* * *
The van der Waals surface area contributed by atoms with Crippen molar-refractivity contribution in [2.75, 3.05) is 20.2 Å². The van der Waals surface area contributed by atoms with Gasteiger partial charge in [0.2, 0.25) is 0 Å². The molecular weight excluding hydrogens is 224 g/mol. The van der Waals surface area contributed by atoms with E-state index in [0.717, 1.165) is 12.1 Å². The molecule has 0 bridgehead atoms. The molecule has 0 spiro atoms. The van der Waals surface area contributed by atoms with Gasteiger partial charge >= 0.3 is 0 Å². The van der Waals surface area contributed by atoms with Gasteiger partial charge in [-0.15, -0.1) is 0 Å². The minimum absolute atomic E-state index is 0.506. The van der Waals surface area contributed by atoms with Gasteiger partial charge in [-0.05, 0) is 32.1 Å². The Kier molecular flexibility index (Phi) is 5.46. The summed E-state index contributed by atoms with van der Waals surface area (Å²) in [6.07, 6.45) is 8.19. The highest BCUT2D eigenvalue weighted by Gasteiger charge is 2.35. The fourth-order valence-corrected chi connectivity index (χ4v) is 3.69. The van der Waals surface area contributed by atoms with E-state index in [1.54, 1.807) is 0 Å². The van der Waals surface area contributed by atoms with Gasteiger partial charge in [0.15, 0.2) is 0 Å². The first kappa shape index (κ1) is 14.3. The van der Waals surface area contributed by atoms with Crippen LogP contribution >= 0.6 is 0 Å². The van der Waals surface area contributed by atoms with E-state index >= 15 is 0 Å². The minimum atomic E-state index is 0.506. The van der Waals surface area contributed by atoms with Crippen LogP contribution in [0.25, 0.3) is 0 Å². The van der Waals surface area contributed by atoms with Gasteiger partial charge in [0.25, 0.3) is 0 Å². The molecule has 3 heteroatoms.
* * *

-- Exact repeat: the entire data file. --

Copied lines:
The van der Waals surface area contributed by atoms with Crippen molar-refractivity contribution in [2.75, 3.05) is 20.2 Å². The van der Waals surface area contributed by atoms with Gasteiger partial charge in [0.2, 0.25) is 0 Å². The molecular weight excluding hydrogens is 224 g/mol. The van der Waals surface area contributed by atoms with E-state index in [0.717, 1.165) is 12.1 Å². The molecule has 0 bridgehead atoms. The molecule has 0 spiro atoms. The van der Waals surface area contributed by atoms with Gasteiger partial charge >= 0.3 is 0 Å². The van der Waals surface area contributed by atoms with Gasteiger partial charge in [-0.15, -0.1) is 0 Å². The minimum absolute atomic E-state index is 0.506. The van der Waals surface area contributed by atoms with Gasteiger partial charge in [-0.05, 0) is 32.1 Å². The Kier molecular flexibility index (Phi) is 5.46. The summed E-state index contributed by atoms with van der Waals surface area (Å²) in [6.07, 6.45) is 8.19. The highest BCUT2D eigenvalue weighted by Gasteiger charge is 2.35. The fourth-order valence-corrected chi connectivity index (χ4v) is 3.69. The van der Waals surface area contributed by atoms with E-state index in [1.54, 1.807) is 0 Å². The van der Waals surface area contributed by atoms with Gasteiger partial charge in [0.15, 0.2) is 0 Å². The first kappa shape index (κ1) is 14.3. The van der Waals surface area contributed by atoms with Crippen LogP contribution >= 0.6 is 0 Å². The van der Waals surface area contributed by atoms with E-state index >= 15 is 0 Å². The minimum atomic E-state index is 0.506. The van der Waals surface area contributed by atoms with Crippen LogP contribution in [0.25, 0.3) is 0 Å². The van der Waals surface area contributed by atoms with Gasteiger partial charge in [0.25, 0.3) is 0 Å². The molecule has 3 heteroatoms.